Best label materials for glass jars and bottles
Glass jars and bottles are used to store a variety of consumer goods. When deciding on label materials, take into account where the product will be stored and how it will be used. Labels made from certain materials can be susceptible to moisture, heat, oil, and other factors. With that in mind, look for the following characteristics in a glass bottle or jar label:
Beverages sold in glass bottles will often be exposed to condensation. Chilling beer or wine in ice buckets will make them even wetter. Since you want your bottled beverages to always look their best, their labels must therefore be moisture-resistant. Labels that turn soggy, peel off, or discolor send a negative message about your brand.
Low pH or High Acid Resistant
Ketchup and other acidic condiments are often sold in glass jars or bottles. Some types of labels will degrade faster when exposed to such substances, so you want to choose a label that won’t deteriorate so easily because of that.
Candle jars are normally subjected to high heat for extended periods. You don’t want your consumers to see the candle label become brown or peel after repeated use. Selecting a temperature-resistant label ensures that your candle jars will remain pleasant to behold for a long time.
Essential oils and cosmetics may easily drip or spill over onto the exterior of their glass containers. Label types like unlaminated paper readily absorb oils and consequently discolor. Labels that are laminated or are made of polyester or other synthetic materials don’t have this drawback. They’ll continue to look good and stick well onto the bottle despite being smeared with oil.
Resistant to UV light
Bottled goods that are kept and used outside will be exposed to sunlight. UV light causes many label types to crack and peel quickly, so you must choose a label that is protected against UV radiation.
Best Label Types for Glass Jars and Bottles
There are five primary label materials that manufacturers utilize for items packaged in jars and bottles.
Thanks to its flexibility, vinyl is an excellent option for glass containers that are unevenly shaped or have small radii. Its high heat resistance makes it a great choice for candles, while its high resistance to moisture, oils, and high acid foods make it ideal for labeling wines, beers, essential oils, cosmetics, and sour condiments.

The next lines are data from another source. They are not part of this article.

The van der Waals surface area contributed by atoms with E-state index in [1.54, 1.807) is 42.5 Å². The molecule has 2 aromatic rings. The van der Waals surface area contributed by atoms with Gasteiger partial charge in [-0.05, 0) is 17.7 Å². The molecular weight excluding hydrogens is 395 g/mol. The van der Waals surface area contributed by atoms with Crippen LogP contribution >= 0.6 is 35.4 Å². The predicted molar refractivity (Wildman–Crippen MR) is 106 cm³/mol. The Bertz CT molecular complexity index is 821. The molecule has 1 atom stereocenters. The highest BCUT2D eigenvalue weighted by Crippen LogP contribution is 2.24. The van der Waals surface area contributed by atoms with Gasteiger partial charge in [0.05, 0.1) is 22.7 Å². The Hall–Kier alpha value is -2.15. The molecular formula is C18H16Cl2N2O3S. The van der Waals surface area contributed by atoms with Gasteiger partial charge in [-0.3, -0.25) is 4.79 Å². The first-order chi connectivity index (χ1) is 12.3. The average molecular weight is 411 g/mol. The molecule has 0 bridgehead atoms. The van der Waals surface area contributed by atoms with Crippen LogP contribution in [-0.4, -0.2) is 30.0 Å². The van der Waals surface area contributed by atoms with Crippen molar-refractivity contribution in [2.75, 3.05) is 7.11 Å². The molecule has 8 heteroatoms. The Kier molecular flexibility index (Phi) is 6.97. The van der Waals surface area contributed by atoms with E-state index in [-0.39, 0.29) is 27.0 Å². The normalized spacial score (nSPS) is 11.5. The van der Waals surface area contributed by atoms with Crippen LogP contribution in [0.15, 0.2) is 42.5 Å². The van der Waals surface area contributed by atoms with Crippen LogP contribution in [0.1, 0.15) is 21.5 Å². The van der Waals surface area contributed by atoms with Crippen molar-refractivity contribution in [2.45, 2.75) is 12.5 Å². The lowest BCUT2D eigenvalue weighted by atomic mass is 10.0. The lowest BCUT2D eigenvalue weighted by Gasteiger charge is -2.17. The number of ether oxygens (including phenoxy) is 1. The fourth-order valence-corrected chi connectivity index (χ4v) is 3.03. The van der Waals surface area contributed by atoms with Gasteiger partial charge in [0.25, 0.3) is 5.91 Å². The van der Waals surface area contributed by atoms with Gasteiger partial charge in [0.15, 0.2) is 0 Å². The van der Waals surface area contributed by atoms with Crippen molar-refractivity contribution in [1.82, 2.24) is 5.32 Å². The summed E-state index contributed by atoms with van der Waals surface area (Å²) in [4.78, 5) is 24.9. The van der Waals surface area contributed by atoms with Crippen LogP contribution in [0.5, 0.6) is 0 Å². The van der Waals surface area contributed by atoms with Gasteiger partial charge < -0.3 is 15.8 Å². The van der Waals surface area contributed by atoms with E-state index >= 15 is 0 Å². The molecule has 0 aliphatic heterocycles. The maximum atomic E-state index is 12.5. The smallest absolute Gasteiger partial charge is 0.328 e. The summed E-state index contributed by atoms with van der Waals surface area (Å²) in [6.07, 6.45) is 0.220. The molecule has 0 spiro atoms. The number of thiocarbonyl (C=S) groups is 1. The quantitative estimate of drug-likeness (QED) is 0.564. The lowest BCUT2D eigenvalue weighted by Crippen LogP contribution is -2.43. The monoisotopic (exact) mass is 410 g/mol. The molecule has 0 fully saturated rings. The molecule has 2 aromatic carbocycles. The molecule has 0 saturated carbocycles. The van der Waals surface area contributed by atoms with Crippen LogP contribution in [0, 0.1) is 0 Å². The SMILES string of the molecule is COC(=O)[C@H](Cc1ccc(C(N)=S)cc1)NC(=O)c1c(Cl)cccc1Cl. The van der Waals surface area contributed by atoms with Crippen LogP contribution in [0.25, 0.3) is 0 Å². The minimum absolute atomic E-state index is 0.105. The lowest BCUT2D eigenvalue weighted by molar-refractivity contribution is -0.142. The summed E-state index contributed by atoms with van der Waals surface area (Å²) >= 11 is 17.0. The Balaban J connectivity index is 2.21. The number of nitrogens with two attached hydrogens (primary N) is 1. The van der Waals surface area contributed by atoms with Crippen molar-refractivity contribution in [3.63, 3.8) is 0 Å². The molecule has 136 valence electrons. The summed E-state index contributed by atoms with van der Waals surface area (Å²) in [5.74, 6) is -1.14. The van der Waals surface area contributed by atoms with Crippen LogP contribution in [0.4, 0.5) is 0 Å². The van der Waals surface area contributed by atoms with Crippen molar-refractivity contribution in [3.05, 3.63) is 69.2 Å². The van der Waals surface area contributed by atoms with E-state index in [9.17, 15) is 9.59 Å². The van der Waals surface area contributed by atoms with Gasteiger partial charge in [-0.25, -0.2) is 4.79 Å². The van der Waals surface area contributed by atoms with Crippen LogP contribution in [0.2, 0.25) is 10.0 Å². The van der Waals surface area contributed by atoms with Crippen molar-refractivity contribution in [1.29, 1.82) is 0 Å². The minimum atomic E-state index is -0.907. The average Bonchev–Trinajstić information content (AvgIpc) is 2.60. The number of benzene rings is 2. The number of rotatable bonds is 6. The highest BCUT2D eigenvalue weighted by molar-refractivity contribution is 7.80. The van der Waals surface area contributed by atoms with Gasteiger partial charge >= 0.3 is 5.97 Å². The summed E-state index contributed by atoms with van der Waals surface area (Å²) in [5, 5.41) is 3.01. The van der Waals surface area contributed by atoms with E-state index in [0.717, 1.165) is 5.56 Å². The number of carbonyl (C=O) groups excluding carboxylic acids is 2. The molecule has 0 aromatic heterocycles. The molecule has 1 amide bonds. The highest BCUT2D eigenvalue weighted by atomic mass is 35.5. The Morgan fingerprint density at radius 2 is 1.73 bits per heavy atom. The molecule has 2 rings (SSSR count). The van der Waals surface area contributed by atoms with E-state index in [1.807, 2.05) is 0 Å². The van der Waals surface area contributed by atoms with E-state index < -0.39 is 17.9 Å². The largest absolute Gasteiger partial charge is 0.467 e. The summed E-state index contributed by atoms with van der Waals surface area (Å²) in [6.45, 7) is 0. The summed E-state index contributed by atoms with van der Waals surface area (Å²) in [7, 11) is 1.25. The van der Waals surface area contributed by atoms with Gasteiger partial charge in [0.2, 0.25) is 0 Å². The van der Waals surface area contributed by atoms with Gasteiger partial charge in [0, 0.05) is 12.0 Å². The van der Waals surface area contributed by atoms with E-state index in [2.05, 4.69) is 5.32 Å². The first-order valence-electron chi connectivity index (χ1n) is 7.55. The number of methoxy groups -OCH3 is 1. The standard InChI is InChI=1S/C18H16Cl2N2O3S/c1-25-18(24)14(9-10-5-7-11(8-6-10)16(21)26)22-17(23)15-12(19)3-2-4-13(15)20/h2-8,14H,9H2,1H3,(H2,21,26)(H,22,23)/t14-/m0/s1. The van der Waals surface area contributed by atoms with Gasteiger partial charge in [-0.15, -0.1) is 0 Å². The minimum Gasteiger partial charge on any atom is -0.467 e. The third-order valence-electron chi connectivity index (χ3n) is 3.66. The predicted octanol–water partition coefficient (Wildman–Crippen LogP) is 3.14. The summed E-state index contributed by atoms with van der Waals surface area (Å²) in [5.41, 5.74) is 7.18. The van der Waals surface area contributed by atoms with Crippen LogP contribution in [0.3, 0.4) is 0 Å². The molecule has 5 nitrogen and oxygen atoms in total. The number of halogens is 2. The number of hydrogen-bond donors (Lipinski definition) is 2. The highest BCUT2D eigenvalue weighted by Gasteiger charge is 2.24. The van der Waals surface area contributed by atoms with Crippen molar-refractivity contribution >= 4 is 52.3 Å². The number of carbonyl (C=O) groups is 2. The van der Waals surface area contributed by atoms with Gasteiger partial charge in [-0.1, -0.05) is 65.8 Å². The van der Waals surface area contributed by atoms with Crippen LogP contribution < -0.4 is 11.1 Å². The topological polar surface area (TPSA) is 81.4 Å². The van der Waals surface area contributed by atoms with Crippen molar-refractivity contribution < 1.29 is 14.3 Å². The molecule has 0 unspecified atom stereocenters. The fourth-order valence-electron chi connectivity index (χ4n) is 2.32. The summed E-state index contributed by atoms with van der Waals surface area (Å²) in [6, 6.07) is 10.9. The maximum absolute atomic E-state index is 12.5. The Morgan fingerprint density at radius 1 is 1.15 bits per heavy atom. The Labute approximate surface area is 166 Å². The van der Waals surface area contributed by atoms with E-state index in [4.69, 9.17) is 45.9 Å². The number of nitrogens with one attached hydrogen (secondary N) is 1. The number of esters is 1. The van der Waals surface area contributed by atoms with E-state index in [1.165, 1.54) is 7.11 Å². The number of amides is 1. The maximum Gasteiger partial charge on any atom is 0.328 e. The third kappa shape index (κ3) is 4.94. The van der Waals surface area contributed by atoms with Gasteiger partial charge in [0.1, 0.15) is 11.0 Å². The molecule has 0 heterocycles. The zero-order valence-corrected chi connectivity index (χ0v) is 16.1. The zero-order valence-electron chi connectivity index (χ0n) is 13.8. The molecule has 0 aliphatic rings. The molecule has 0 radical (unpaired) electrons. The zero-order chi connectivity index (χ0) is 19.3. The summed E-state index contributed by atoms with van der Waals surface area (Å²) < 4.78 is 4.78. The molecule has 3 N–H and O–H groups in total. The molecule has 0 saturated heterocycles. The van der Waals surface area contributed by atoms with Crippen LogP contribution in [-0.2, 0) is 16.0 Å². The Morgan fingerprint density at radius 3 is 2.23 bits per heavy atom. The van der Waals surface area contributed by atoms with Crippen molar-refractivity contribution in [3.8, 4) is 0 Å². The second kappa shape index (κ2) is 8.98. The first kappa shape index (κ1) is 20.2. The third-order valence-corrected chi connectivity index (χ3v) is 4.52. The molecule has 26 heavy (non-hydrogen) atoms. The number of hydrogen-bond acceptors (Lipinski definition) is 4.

2. Biaxially-Oriented Polypropylene or BOPP
BOPP is a popular label material because it is remarkably strong and can be stretched thin. Its resistance to water, oils, and acid makes it a great choice for food and beverage items, most especially for acidic condiments like barbeque sauce, mustard, ketchup, and sauerkraut.
Polypropylene labels are less expensive than vinyl ones and are just as long-lasting, making them a great alternative for the latter. Polypropylene labels have excellent resistance to moisture, oils, and lubricants. However, because polypropylene can’t withstand high temperatures, it’s not ideal for candle labeling.
4. Polyester or PET
PET is a long-lasting label material. It resists moisture, oil, and other liquids, and can withstand temperatures up to 300°F. Because of these properties, polyester is an excellent choice for candle labels.
Paper’s broad color and tactile options are difficult to match. Paper is ideal for glass bottles and jars, but you’ll need laminated paper if you assume your product will come into contact with water, oil, or other liquids. Even then, laminated paper can’t compare to the durability of the other labeling materials discussed earlier.
Choose Your Glass Jar and Bottle Label Materials Wisely
You’ll be certain that your jarred and bottled goods will stay beautiful if you pick the right label materials for them — and the right bottle labeling machines to apply them with. Talk to your trusted machine vendor to learn more about your options.